The remote control was sitting on the dirt next to the sidewalk. I thought about stopping to pick it up. Then I considered where I might put it after I had picked it up. It was laying on what passed for the front yard of a house on a busy street in Oakland. I couldn't immediately imagine a use for it out there. It was a dual remote, one that could run a VCR and a TV without having to leave the couch. Now it had gone missing.
Did it get thrown out the window in a fit of pique? Did the owner of this device become dissatisfied with its performance? Maybe it just needed new batteries. In those seconds that I looked at it there on the ground, it was impossible to tell from my vantage point. It could have been that the family had purchased a new television and DVD player for Father's Day. That made this remote control expendable.
After all those years of service: kids' movies, tapes of family gatherings, all those favorites on VHS. The pause button that gave them all a chance to catch their breath when things got a little too scary in the Temple of Doom. The mute button that gave them a chance to hear the phone ring with news from grandma who was finally coming to visit. The kindness of the rewind button. The relative impatience of the fast forward button. On. And off. That pretty much told the made up story of this chunk of plastic that seemed so carelessly discarded.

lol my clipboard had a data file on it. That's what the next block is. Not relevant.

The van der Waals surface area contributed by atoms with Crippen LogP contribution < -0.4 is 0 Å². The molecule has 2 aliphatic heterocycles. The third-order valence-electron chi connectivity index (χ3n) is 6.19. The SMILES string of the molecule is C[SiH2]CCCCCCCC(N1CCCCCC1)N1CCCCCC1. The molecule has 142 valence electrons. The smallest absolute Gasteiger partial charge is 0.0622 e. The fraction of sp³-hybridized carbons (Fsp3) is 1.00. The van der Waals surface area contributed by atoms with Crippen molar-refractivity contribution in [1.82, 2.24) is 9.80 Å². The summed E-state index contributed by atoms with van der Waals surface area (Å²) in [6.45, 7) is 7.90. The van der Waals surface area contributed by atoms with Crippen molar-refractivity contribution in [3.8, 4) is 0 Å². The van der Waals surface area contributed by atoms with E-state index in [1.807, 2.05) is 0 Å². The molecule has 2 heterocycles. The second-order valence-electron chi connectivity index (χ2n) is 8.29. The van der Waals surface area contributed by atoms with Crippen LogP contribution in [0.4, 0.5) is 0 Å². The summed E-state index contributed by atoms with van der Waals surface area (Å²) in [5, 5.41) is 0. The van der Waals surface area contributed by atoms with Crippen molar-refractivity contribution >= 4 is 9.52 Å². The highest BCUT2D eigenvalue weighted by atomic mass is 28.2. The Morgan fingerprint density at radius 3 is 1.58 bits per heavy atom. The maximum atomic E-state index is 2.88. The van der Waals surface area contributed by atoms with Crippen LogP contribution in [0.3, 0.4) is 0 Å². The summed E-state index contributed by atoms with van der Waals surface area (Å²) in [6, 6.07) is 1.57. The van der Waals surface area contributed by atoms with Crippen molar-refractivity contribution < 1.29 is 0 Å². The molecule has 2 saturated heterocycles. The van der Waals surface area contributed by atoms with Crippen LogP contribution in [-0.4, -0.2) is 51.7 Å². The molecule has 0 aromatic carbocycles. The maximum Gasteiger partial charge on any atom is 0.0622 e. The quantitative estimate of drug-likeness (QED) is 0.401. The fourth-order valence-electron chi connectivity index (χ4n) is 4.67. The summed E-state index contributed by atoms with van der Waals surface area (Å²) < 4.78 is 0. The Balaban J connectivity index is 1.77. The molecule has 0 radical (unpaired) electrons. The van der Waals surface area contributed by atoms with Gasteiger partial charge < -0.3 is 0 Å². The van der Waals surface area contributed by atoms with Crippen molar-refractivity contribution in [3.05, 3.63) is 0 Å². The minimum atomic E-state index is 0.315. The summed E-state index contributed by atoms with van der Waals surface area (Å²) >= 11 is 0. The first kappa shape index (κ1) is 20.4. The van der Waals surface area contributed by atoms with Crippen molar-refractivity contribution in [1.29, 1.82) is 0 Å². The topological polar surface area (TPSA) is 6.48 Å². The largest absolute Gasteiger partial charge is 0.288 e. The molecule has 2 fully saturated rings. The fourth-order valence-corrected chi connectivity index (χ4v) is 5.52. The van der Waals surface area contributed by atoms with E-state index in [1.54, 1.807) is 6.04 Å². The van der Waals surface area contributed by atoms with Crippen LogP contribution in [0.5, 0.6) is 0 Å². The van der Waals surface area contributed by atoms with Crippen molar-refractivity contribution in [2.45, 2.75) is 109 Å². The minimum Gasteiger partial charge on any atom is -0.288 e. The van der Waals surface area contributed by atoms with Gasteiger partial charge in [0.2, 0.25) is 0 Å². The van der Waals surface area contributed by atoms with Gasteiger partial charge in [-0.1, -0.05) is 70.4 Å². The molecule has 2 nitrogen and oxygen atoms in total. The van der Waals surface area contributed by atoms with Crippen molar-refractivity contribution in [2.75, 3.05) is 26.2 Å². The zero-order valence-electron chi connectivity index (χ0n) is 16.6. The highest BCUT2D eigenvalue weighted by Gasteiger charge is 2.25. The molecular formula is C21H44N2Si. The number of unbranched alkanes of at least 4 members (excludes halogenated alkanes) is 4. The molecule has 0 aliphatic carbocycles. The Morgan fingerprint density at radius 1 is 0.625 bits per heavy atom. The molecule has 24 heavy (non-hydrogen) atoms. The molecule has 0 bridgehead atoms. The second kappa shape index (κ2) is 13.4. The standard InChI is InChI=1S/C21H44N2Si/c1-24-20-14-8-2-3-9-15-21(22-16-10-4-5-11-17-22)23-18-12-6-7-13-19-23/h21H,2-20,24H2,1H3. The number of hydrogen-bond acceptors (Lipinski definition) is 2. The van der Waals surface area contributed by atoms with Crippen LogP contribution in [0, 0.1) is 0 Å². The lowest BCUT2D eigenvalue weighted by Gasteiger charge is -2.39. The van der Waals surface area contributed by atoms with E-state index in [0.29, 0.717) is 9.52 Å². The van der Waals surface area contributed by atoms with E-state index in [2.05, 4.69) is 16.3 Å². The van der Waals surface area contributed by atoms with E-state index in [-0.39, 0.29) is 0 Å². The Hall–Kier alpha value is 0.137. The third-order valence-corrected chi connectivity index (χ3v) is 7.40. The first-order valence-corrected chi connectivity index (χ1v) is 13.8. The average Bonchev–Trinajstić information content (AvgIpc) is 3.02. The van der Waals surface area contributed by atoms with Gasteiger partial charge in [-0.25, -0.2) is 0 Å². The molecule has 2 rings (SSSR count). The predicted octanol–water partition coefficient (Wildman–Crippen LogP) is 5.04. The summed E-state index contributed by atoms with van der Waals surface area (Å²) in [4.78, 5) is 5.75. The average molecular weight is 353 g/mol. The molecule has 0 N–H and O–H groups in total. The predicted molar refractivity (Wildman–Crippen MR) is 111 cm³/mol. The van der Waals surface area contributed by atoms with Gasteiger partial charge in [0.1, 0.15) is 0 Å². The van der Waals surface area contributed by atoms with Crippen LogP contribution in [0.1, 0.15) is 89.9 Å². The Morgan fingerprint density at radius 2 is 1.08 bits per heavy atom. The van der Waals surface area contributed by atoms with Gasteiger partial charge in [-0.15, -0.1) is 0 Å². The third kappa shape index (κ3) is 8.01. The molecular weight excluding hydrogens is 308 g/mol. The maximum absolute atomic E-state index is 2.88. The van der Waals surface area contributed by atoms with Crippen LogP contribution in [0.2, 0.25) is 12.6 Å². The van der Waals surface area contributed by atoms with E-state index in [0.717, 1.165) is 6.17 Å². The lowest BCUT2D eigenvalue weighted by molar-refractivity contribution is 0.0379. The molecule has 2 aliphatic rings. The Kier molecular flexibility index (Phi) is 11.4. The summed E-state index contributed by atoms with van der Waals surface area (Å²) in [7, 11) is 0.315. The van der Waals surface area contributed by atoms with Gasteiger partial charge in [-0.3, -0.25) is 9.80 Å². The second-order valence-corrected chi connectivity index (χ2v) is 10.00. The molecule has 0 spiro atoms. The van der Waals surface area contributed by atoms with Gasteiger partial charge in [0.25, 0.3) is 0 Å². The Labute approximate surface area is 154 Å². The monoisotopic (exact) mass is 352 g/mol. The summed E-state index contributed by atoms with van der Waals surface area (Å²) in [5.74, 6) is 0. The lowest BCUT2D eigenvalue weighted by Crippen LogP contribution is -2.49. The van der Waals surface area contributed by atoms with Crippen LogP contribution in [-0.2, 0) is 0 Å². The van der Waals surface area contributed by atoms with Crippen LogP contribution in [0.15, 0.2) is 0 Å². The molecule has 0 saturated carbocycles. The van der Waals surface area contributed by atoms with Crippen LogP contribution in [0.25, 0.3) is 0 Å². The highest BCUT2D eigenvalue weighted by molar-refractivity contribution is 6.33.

Maybe someone was looking for it. How could they enjoy their favorite shows? Would they resort from walking across the living room to interact with their technology in a more dated and intimate fashion? What if there was a multimedia crisis going on in the house, just a few steps away from where I was standing?
What if this remote control had ceased to be useful for its owners for months, maybe even years? What if it was trash? I had now officially given this piece of machinery exponentially more thought than any of the remote controls in my own home.
But I did wonder if it would be there when I came back.